A bill was recently introduced in the United States Senate to require the Veterans Administration to provide disability and health care benefits to a broader group of veterans potentially harmed by Agent Orange, a tactical herbicide used in the Vietnam conflict. S. 681, the “Blue Water Navy Vietnam Veterans Act of 2015,” was introduced by U.S. Senators Kirsten Gillibrand (D-NY) and Steve Daines (R-MT). A similar bill, H.R. 969, is pending in the House of Representatives.
During the Vietnam War, the U.S. military sprayed approximately 20 million gallons of Agent Orange in Vietnam to remove jungle foliage. This had devastating effects for millions serving in Vietnam. Agent Orange has been linked to a range of other diseases, including several blood and respiratory cancers, type II diabetes, prostate cancer and more. A 1990 study by the Centers for Disease Control and Prevention (CDC) showed that Vietnam veterans’ rate of non-Hodgkin’s lymphoma is 50 percent higher than the general population’s. A 2010 study by the Institute of Medicine (the health arm of the National Academy of Sciences) cited exposure to Agent Orange as increasing the chance of developing serious heart problems and Parkinson’s disease.
The VA is currently required to provide coverage to Vietnam-era veterans with illnesses that the Institute of Medicine has directly linked to Agent Orange exposure. However, the VA determined in 2002 that it would only cover veterans who could prove that they had orders for “boots on the ground.” This excluded thousands of sailors who might have received significant Agent Orange exposure while in “blue water,” that is, anywhere within the “territorial seas” of approximately 12 miles offshore of Vietnam.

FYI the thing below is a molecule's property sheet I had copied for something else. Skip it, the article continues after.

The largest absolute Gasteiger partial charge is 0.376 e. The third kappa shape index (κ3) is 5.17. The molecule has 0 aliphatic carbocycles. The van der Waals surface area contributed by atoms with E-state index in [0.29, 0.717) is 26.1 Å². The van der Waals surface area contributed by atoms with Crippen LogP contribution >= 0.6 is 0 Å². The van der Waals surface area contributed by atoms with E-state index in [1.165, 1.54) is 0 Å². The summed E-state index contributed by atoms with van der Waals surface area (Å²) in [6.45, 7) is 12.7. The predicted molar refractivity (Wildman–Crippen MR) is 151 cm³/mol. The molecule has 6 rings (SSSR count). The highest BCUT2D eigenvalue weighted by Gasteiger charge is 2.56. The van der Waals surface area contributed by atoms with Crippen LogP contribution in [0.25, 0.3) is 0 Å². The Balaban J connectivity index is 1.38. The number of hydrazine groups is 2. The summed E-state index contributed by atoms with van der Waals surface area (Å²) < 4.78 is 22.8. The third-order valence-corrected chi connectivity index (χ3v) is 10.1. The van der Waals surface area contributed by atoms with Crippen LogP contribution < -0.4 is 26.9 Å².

An Institute of Medicine report from May 2011 stated there were multiple ways veterans could have suffered Agent Orange exposure, including the water distillation process on Naval ships and through the air. In 2005, the VA’s former Director of Environmental Agents Service Dr. Mark Brown publicly acknowledged that there was no scientific basis for the exclusion of Blue Water Vietnam veterans, but the VA continues to deny these veterans their presumptive benefits.
Direct U.S. involvement in the Vietnam War ended in 1973; however, 42 years later we are still fighting for veterans to receive the coverage and benefits they should be granted for the injuries they incurred serving their country. As the Agent Orange case makes clear, the fight for veterans’ benefits can last decades.
The knowledgeable attorneys at The Federal Practice Group fight for veterans’ rights every day. We are a firm with veterans at our core – as one of the Founding Partners, as many of our attorneys, and as part of our professional administrative team. We understand your fights and struggles and will fight with you to get what you have earned and deserve.
The Federal Practice Group assists veterans and military service members with a broad array of legal issues, from military pay and benefits, military disability, military records correction, military criminal defense including courts-martial, and other matters. If you are a veteran or active duty military service member facing a legal problem, contact the experienced military rights attorneys at The Federal Practice Group today for a case evaluation.